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Spending funds for setting up makeshift hospitals, temporary COVID care facilities eligible CSR activity: Govt

Earlier, the Ministry of Corporate Affairs had clarified that spending CSR funds on awareness campaigns and public outreach programmes to promote vaccination against COVID-19 would also be considered as an eligible CSR activity.

April 22, 2021 / 08:49 PM IST
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Representative Image

The Ministry of Corporate Affairs (MCA) clarified on April 22 that spending of Corporate Social Responsibility (CSR) funds for “setting up makeshift hospitals and temporary COVID care facilities” is an eligible CSR activity.

"The companies may undertake the aforesaid activities in consultation with state governments subject to fulfillment of Companies (CSR) Rules, 2014 and the circulars related to CSR issues by this Ministry from time to time," the MCA order stated.

On January 22 this year, the MCA had issued an order clarifying that spending CSR funds on awareness campaigns and public outreach programmes to promote vaccination against COVID-19 would also be considered as an eligible CSR activity.

Also read: Coronavirus vaccine: India Inc starts drawing roadmap to vaccinate employees

The government’s decision to include these activities under CSR comes at a time when the country’s medical system is struggling to cope with the rising number of COVID-19 cases.

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COVID-19 Vaccine

Frequently Asked Questions

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How does a vaccine work?

A vaccine works by mimicking a natural infection. A vaccine not only induces immune response to protect people from any future COVID-19 infection, but also helps quickly build herd immunity to put an end to the pandemic. Herd immunity occurs when a sufficient percentage of a population becomes immune to a disease, making the spread of disease from person to person unlikely. The good news is that SARS-CoV-2 virus has been fairly stable, which increases the viability of a vaccine.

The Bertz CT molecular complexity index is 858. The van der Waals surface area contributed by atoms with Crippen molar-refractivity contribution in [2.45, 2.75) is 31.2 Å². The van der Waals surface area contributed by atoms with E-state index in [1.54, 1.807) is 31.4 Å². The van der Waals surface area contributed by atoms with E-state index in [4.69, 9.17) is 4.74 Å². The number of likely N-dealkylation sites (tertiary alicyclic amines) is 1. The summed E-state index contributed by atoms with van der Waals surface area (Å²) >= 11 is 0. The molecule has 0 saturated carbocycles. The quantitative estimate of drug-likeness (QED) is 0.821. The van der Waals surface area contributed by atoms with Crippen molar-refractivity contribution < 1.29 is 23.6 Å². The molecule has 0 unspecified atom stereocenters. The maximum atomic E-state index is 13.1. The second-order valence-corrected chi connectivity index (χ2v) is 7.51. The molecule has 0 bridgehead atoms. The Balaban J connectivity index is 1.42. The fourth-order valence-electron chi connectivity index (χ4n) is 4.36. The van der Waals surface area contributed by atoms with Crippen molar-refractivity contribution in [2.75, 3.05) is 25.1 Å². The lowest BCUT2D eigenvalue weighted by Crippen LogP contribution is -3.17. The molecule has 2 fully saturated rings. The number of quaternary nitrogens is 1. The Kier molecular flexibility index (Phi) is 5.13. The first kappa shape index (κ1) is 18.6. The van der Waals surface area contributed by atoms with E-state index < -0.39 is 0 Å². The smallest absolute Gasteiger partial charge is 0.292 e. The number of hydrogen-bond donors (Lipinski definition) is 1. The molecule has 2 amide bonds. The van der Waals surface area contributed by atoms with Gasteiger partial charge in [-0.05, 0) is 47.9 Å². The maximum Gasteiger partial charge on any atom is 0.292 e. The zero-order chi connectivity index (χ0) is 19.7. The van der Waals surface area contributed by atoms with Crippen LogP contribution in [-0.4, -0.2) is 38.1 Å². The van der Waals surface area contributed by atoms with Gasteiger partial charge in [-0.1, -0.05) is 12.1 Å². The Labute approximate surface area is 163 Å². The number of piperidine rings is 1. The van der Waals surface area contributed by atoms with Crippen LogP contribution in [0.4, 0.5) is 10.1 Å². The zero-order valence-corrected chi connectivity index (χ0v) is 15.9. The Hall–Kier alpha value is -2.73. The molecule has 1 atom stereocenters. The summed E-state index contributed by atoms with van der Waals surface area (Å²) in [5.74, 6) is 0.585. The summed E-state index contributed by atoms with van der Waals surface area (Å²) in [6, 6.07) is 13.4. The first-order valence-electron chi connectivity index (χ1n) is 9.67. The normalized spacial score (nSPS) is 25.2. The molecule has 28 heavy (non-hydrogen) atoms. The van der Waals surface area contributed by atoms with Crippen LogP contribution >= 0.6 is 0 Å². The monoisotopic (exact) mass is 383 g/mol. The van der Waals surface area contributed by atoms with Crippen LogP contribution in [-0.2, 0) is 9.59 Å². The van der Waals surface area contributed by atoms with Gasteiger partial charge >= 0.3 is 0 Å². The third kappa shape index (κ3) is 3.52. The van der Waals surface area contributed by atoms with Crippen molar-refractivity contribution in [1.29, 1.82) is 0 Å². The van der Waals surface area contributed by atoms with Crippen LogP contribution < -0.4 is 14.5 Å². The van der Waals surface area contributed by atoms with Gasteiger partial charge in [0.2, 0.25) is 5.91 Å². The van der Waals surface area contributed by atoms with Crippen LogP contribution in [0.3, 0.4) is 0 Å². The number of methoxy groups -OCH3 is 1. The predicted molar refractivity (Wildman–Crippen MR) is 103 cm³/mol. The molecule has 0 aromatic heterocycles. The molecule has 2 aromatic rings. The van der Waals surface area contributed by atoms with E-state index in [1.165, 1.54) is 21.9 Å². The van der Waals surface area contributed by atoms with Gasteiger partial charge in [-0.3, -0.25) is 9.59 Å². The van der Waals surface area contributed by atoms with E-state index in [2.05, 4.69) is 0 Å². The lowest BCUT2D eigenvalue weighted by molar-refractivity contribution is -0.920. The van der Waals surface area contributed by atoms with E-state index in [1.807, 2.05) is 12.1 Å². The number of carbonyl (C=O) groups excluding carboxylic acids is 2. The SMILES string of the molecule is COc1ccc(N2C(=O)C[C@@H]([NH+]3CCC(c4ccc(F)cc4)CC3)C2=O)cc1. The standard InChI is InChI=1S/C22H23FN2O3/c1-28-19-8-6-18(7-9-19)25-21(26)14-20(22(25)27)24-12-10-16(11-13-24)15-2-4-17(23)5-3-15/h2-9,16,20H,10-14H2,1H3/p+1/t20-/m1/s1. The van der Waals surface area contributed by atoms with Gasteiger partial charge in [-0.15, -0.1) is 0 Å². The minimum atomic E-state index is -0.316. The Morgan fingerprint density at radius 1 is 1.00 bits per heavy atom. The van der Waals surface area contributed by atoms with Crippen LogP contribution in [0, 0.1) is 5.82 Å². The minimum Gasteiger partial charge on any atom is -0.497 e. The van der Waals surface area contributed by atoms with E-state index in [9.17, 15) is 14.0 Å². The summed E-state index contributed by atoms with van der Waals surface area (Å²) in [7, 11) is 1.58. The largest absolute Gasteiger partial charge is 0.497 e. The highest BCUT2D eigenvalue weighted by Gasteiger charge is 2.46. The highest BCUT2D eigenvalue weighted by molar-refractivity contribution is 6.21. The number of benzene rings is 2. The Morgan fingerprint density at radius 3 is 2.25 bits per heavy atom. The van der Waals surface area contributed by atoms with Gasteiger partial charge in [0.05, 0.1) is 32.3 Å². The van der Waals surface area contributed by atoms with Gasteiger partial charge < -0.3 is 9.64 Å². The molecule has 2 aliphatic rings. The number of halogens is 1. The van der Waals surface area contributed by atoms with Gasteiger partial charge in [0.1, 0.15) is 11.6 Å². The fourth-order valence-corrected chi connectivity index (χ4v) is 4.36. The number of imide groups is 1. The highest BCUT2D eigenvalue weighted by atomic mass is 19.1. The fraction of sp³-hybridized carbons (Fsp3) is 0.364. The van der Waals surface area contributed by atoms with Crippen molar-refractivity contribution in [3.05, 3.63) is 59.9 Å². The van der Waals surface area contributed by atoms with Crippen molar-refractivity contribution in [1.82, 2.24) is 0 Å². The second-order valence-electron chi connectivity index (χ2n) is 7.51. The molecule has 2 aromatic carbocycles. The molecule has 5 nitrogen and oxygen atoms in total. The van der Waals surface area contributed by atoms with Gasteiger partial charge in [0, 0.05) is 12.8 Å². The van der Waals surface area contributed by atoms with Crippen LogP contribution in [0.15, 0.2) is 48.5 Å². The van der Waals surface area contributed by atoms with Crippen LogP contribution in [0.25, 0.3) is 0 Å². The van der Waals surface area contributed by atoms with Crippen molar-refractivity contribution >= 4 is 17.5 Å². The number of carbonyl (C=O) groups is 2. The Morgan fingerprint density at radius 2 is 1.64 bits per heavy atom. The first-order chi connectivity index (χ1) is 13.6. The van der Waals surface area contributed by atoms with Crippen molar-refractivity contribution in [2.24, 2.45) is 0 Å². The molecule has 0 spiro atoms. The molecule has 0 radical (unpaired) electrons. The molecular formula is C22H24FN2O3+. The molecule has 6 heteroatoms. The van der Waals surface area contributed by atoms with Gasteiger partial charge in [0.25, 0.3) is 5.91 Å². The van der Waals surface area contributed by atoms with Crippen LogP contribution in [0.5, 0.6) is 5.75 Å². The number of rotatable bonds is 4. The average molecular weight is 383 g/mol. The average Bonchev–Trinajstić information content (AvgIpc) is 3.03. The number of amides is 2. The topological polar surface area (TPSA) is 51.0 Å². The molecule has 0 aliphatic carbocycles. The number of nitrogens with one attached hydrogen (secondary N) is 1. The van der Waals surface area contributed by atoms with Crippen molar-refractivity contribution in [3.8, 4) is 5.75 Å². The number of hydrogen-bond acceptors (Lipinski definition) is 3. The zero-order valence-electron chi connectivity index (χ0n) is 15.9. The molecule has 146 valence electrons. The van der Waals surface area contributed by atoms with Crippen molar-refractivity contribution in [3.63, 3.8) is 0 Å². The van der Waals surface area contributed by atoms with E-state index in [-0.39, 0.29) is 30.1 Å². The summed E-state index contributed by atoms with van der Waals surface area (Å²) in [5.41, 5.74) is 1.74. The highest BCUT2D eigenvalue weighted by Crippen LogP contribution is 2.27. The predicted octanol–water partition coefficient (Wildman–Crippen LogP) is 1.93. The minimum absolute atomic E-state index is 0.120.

How many types of vaccines are there?

There are broadly four types of vaccine — one, a vaccine based on the whole virus (this could be either inactivated, or an attenuated [weakened] virus vaccine); two, a non-replicating viral vector vaccine that uses a benign virus as vector that carries the antigen of SARS-CoV; three, nucleic-acid vaccines that have genetic material like DNA and RNA of antigens like spike protein given to a person, helping human cells decode genetic material and produce the vaccine; and four, protein subunit vaccine wherein the recombinant proteins of SARS-COV-2 along with an adjuvant (booster) is given as a vaccine.

What does it take to develop a vaccine of this kind?

Vaccine development is a long, complex process. Unlike drugs that are given to people with a diseased, vaccines are given to healthy people and also vulnerable sections such as children, pregnant women and the elderly. So rigorous tests are compulsory. History says that the fastest time it took to develop a vaccine is five years, but it usually takes double or sometimes triple that time.

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"Considering the current situation, this is good thinking by the government. However, it would have been preferable to make it wider covering all activites related to our fight against Covid for example supply of essentials to hospitals," said Darshan Upadhyay, Managing Partner at Stratage Law Partners.

Several states have even imposed restrictions to control the pandemic, which scaled a new record of 3.14 lakh fresh cases on April 22.

Earlier today, the central government said that it was reluctant to permit companies in India to classify their employee vaccination spends under corporate social responsibility or allow them to use the funds exclusively for employee inoculation.

However, the government said it may consider companies spends as corporate social responsibility if the larger community is included in their vaccination drive.

Mahindra Group Chairman Anand Mahindra also said that till the time corporates get COVID-19 vaccine supplies directly, they can support hospitals in setting up vaccination camps in open spaces to reduce the risk of infection at hospital venues.

The government has also turned to corporates to help out in increasing the production of oxygen needed for patients in the county.

Reliance Industries as part of its corporate social responsibility is supplying oxygen supplies to states like Gujarat, Maharashtra and Madhya Pradesh and will provide relief to over 70,000 critically ill patients everyday.

Disclaimer: MoneyControl is a part of the Network18 group. Network18 is controlled by Independent Media Trust, of which Reliance Industries is the sole beneficiary.
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